From Sir Trevor McDonald to Malorie Blackman, creatives illustrate their British Black History icons
- Laura Isabella
- 26 October 2018
It’s Black History Month in the UK and three British artists have been commissioned by Adobe Stock to create illustrations featuring the people they believe are shaping and have shaped the UK’s black history. Utilising techniques from impressionism to pop art, the creatives fused classic artistic styles with new technologies to reimagine their favoured icons.
West London-based Joshua Boateng chose to celebrate one of the UK’s best-known newsreaders, Sir Trevor McDonald, and actress Letitia Wright, taking inspiration from the 1950’s Pop Art movement. “I chose [them] as I believe both characters reveal history can be created now, whether you’re young or old, male or female. By looking at the characters that are writing the story today, rather than people in the past, I hope it will encourage more people to make the most of the present and appreciate their everyday heroes,” Joshua explains.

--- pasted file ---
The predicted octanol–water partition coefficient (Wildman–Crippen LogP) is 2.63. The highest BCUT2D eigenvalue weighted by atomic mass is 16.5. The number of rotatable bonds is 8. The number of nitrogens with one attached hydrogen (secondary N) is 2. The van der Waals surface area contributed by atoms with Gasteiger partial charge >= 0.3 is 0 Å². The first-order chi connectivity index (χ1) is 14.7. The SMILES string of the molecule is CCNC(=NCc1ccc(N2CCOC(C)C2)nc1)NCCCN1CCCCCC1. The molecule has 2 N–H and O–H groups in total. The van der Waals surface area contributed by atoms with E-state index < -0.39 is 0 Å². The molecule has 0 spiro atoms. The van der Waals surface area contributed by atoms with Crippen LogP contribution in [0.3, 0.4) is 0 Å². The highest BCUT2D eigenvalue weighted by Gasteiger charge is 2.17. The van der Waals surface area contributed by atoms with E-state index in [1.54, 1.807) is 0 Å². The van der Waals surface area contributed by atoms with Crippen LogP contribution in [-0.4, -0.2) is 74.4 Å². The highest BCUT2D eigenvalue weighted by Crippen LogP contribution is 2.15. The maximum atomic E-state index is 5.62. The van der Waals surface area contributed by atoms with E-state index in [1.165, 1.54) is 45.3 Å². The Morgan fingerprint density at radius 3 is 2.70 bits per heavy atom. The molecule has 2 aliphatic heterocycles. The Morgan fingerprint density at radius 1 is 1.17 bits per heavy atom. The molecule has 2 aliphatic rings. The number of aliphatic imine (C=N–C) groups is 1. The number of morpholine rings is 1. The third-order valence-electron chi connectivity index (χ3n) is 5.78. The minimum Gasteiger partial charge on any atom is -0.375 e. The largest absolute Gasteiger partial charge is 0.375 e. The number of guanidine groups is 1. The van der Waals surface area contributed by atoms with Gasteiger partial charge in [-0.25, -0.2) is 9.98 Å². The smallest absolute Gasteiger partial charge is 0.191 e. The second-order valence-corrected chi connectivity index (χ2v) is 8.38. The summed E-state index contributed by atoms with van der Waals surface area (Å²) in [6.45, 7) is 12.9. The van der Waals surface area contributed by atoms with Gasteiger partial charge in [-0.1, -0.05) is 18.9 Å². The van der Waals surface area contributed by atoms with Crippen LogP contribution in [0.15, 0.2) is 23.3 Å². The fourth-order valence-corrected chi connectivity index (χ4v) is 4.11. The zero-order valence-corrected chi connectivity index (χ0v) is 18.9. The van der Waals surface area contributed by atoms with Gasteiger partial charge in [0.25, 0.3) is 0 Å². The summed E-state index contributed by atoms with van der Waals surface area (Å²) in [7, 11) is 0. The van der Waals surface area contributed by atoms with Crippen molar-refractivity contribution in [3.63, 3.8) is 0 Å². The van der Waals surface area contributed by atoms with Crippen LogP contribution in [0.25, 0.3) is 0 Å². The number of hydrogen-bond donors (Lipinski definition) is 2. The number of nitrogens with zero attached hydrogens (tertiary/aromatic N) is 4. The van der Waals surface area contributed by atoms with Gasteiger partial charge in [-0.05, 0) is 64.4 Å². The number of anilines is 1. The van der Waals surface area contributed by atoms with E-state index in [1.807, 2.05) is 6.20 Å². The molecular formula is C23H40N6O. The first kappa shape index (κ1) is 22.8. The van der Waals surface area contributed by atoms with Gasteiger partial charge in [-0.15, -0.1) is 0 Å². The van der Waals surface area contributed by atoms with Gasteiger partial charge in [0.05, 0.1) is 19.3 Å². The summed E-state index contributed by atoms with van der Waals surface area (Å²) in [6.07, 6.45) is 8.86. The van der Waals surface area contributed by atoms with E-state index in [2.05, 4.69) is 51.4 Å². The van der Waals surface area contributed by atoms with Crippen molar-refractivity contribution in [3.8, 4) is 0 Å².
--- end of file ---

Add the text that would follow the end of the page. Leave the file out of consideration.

Dorcas Magbadelo also chose a Pop Art style to reimagine authors Malorie Blackman OBE and Alexandra Shepperd, highlighting the role that literary icons can play in writing black history – as well as Nicholas Okwulu, the Peckham-based founder of Pempeople, an organisation that empowers people to share new skills and knowledge in the South London community. “Illustrating authors seemed an obvious route for me, as literature is key in almost all areas of modern history, and both Alexandra and Malorie are great examples from the UK. Nicholas on the other hand is also making waves and building a legacy at a local level in my area, and I wanted to pay homage to that,” says Dorcas.
Last but not least, Kia Amoa chose a 19th-century Impressionist style for her illustrations, which show influential figures such as Dame Shirley Bassey, Dianne Abbott and Benjamin Zephaniah. Kia says: “I wanted to capture both male and female heroes from different eras, past and present, all of whom come to mind when I think of the UK’s black history. There were so many great characters throughout history, so it was a hard decision!”